By Jeff Murray
With two weeks to go until opening day of trout fishing in New York, the icy waters of Catharine Creek are teeming with spawning rainbows.
A team from the state Department of Environmental Conservation conducted its annual "shocking" of the legendary Seneca Lake tributary Monday, starting in Montour Falls before working their way south toward Millport.
Early each spring, rainbow trout that grow big in the nutrient-rich environment of Seneca Lake swim upstream into Catharine Creek and other tributaries to lay thousands of eggs that will become the next generation of potential trophy fish.
That mass migration also attracts an army of anglers hoping to hook a giant rainbow before it performs its biological imperative and heads back to the lake.
Most of the female trout sampled Monday were "hard," meaning they hadn't laid their eggs yet.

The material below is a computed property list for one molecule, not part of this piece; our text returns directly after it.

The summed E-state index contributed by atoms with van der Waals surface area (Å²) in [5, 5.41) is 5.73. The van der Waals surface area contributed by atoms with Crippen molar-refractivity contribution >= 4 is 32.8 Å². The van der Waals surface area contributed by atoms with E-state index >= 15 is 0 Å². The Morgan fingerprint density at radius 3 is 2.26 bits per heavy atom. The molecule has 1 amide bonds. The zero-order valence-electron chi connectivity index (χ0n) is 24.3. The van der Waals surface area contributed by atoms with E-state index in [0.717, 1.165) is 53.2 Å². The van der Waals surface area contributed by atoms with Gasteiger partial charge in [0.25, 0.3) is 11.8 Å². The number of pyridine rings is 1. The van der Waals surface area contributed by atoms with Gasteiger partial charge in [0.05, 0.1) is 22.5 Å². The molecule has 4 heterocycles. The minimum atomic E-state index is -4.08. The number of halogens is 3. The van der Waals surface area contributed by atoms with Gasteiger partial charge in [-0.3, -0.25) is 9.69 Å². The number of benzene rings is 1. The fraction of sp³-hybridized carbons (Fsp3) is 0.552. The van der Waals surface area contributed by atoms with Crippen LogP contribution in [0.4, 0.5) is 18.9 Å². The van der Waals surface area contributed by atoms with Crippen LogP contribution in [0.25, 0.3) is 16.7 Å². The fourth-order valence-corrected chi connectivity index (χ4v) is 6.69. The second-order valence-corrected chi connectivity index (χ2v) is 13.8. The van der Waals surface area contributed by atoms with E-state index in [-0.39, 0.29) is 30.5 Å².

That indicates the fish are probably right in the middle of the spawning run, said DEC regional fish biologist Brad Hammers.
"The females are just swimming up the creek. We aren't seeing many males yet," Hammers said. "We've had reports from people there were fish in the creek two weeks ago. There should still be fish in the creek (opening day). If it gets warm, they will spawn and head back."
There are too many variables to predict how fishing will go opening day, but there should definitely still be some decent trout in the stream, Hammers said.
Many of the trout netted Monday also had the round scars left by parasitic lamprey eels.
The DEC conducted a lamprey eradication program last year and plans to treat the creek with lampricide again in two years, Hammers said.
Trout fishing opens April 1 on most waters. The promise of a giant rainbow draws anglers from hundreds of miles away to the banks of Catharine Creek each year.
For more information on trout fishing, go to dec.ny.gov/outdoor/fishing.html.